Re:Good Luck With That! (1)

SailorSpork (1080153) | more than 3 years ago | (#33637962)

I, for one, don't want to see any nukes on the interwebs.

Yes, but how does one stop 4chan?

Re:Good Luck With That! (1)

IndustrialComplex (975015) | more than 3 years ago | (#33638020)


I, for one, don't want to see any nukes on the interwebs.

Yes, but how does one stop 4chan?

You've got your terminology messed up.

I'd say they are much more like a disease.

Re:Good Luck With That! (0)

Anonymous Coward | more than 3 years ago | (#33638166)

The cancer that is killing the non-cancerous part of the web.

The cancer itself has a cancer. Maybe the cancer that is killing /b/ will cause the whole of 4chan to die. Then again, it might just strengthen 4chan and make it even more cancerous.

Re:Good Luck With That! (1)

Patch86 (1465427) | more than 3 years ago | (#33639006)

You can nuke a disease. Patient tends not to survive, but in no way would you still call them "infected".

Re:Good Luck With That! (0)

Anonymous Coward | more than 3 years ago | (#33638822)

4chan += boxxy

Re:Good Luck With That! (0)

Anonymous Coward | more than 3 years ago | (#33639022)

I would argue the the Outer Space Treaty has had the highest levels of efficacy when looking at the environmental impact of humanity on Space. The treaty effectively prevents exploitation of space as a resource except in ways that 'benefit mankind'. In other words, only altruistic goals and not any selfish or profitable goals are allowed.

I don't see the US agreeing with this. (0)

Anonymous Coward | more than 3 years ago | (#33637634)

With so much time spent going against the FCC and what they want for net neutrality, I somehow fail to have any faith that Congress would agree to this treaty.

Re:I don't see the US agreeing with this. (1)

pyrosine (1787666) | more than 3 years ago | (#33638302)

While the US is a large country, if this made it to the UN, they still only have 1 vote against numerous other member states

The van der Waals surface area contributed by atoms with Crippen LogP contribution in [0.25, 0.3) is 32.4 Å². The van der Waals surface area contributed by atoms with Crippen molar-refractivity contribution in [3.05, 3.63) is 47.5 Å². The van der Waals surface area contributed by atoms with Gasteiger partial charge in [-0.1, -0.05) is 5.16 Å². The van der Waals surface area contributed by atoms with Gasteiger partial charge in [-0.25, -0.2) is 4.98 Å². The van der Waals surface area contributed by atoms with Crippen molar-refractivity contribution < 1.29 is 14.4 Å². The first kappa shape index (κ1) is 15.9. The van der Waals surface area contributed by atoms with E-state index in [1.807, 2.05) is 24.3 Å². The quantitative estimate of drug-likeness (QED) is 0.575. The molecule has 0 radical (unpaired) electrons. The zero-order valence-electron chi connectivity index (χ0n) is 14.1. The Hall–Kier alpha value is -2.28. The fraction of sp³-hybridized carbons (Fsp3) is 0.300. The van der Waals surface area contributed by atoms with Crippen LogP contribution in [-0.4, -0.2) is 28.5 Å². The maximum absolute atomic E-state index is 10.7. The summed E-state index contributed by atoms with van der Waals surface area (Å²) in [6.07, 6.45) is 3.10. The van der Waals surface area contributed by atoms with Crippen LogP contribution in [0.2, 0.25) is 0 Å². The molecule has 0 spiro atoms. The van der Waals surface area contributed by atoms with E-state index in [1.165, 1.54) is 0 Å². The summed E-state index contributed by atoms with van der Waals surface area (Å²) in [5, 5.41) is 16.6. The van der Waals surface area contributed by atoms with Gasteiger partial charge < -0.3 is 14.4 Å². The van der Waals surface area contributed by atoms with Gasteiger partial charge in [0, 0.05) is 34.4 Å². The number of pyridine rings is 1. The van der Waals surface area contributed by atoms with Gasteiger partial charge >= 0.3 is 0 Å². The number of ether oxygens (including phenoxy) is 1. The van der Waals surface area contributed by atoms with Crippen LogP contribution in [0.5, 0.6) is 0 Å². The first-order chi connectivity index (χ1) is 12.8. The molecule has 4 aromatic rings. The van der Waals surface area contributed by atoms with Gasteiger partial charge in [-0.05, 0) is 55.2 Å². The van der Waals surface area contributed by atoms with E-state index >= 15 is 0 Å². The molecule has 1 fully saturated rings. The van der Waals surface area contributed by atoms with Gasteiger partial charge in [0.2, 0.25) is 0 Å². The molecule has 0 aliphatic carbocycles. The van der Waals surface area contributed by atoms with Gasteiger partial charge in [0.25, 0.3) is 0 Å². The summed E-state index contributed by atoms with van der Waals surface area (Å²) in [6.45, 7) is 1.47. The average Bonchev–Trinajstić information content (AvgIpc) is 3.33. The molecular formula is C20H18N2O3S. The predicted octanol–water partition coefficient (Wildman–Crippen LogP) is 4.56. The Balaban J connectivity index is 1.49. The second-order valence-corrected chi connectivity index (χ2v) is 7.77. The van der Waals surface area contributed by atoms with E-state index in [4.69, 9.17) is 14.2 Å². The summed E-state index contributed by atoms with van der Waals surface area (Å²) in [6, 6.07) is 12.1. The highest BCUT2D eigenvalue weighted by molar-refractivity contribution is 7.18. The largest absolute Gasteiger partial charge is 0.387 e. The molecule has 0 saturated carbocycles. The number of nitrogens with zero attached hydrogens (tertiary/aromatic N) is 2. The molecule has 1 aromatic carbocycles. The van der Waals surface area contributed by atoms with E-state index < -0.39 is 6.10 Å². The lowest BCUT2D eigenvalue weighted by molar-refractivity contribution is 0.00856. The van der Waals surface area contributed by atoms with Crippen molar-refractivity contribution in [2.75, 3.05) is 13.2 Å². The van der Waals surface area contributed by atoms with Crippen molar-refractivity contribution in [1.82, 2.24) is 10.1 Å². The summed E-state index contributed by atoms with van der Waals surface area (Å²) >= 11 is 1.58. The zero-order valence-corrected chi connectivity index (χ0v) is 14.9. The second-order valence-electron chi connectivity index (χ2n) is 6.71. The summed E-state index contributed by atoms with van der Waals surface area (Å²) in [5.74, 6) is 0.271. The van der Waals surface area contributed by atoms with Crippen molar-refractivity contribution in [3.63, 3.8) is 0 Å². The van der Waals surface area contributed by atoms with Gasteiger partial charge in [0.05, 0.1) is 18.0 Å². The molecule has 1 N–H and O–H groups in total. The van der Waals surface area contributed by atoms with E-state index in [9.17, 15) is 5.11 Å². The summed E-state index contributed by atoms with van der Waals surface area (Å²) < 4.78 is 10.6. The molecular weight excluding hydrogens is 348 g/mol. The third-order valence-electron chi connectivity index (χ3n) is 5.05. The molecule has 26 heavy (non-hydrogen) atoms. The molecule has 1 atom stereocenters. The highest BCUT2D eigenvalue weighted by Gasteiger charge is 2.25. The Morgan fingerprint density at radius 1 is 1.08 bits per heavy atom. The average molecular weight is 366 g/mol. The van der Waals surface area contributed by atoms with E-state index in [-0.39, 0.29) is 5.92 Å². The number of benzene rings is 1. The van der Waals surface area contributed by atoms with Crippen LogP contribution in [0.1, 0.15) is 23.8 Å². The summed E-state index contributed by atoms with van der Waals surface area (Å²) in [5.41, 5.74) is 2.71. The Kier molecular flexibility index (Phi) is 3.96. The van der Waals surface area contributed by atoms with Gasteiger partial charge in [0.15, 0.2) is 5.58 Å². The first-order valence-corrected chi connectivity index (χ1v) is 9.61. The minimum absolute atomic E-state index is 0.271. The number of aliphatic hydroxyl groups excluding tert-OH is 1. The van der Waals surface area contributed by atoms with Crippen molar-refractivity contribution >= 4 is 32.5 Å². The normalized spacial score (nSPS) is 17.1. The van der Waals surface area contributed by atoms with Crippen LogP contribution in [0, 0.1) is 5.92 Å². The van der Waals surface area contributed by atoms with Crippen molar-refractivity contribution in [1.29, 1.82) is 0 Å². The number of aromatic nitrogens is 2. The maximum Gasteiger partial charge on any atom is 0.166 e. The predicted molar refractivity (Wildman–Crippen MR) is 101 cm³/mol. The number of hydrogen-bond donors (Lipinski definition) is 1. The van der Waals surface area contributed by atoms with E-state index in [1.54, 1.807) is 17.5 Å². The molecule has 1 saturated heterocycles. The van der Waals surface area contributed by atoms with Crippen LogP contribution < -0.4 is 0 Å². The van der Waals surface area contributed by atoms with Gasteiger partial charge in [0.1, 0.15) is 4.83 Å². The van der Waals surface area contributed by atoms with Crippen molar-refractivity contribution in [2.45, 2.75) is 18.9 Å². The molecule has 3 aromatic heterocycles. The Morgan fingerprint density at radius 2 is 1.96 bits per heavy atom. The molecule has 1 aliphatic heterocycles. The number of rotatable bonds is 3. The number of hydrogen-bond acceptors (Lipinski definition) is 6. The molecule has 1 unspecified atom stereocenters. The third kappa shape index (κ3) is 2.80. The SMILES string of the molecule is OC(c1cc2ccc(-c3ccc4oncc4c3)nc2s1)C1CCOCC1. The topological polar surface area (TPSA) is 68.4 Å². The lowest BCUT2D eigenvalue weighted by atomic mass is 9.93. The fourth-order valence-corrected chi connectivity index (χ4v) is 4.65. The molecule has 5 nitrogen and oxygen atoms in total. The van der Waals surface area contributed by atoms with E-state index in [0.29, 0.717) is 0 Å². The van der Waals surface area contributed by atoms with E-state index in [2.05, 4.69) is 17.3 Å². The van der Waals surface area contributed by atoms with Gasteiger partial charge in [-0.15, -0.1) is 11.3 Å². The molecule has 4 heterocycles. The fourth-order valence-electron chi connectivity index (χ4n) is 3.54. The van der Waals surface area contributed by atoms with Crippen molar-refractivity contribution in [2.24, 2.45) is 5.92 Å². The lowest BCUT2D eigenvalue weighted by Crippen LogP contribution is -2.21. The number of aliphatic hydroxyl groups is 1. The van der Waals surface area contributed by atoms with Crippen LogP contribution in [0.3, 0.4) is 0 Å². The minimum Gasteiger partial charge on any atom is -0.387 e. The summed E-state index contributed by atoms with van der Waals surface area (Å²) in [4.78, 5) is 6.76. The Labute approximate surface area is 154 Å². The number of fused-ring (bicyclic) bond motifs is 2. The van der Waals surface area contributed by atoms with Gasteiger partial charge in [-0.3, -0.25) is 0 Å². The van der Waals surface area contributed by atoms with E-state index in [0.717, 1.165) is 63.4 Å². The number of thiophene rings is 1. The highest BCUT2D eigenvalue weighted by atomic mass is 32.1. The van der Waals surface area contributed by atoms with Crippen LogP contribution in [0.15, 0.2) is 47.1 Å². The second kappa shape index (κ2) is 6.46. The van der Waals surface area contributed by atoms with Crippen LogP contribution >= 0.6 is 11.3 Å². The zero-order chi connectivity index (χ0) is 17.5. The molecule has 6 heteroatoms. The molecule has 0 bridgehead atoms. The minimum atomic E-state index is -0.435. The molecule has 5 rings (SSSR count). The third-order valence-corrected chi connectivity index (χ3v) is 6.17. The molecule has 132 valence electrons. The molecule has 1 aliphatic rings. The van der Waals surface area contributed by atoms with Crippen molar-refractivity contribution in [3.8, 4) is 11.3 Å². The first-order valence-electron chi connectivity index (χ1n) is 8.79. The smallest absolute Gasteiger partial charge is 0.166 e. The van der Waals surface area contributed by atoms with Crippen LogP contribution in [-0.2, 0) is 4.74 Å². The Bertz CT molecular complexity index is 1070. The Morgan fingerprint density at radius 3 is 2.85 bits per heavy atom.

Re:I don't see the US agreeing with this. (1)

wtbname (926051) | more than 3 years ago | (#33638388)

Would this get as far as the Security Council? (0)

Anonymous Coward | more than 3 years ago | (#33638956)

IMHO, I don't think so. If it went anywhere, it would be voted on by the General Assembly.

This applies to Europe. Not the US or Friggig A. If Europe (meaning the European Union) decide to legislate this way the only couse of action for the US would be a complaint to the WTO. I can't imagine what grounds they'd use though.
This is to stop European Governments (and there are many different political hues most of which are considerably left of the US Democrats) interfering locally.
Dammed if I know what right the US has in interfering in OUR business. Just like certain US Politicians can get the hell out of trying to make Scottish MSP's appear before Congress. It ain't nothing to do with you Uncle SAM Ok?

What about ACTA? (2, Insightful)

piffey (1627145) | more than 3 years ago | (#33637674)

Wait, wait, wait. What about ACTA [wikipedia.org]? I thought that was supposed to get us all on the same page. The one treaty to, in the darknets, bind them.

Re:What about ACTA? (0)

Anonymous Coward | more than 3 years ago | (#33637818)

I'm sure ACTA is preciousssss enough to Robert Pisano of RIAAA to follow the draft to it's fiery end in Mount Edna as the european parliament disposes of this atrocious creation.

Re:What about ACTA? (2, Insightful)

mbone (558574) | more than 3 years ago | (#33638402)

ACTA was not supposed to be a treaty, but an Agreement (that second A) - i.e., something the President could do by Executive Order. That it really was a treaty in all-but-name was a large part of the reason why I opposed it.

At any rate, ACTA came from the US. This, isn't. So, based on the limited knowledge we have, I would consider these two efforts orthogonal.

Did We Screw Up? (1)

PiAndWhippedCream (1566727) | more than 3 years ago | (#33638002)

Can we at least wait until the US department of commerce significantly screws things up before we go around demanding international treaties?

Oh good... (1, Troll)

interval1066 (668936) | more than 3 years ago | (#33638202)

...more pseudo-political crap from Europe that we can ignore.

Re:Oh good... (1, Insightful)

Anonymous Coward | more than 3 years ago | (#33639386)

They were 'pseudo-political' enough to stop ACTA, unlike corporate-political nations.

Re:Oh good... (1)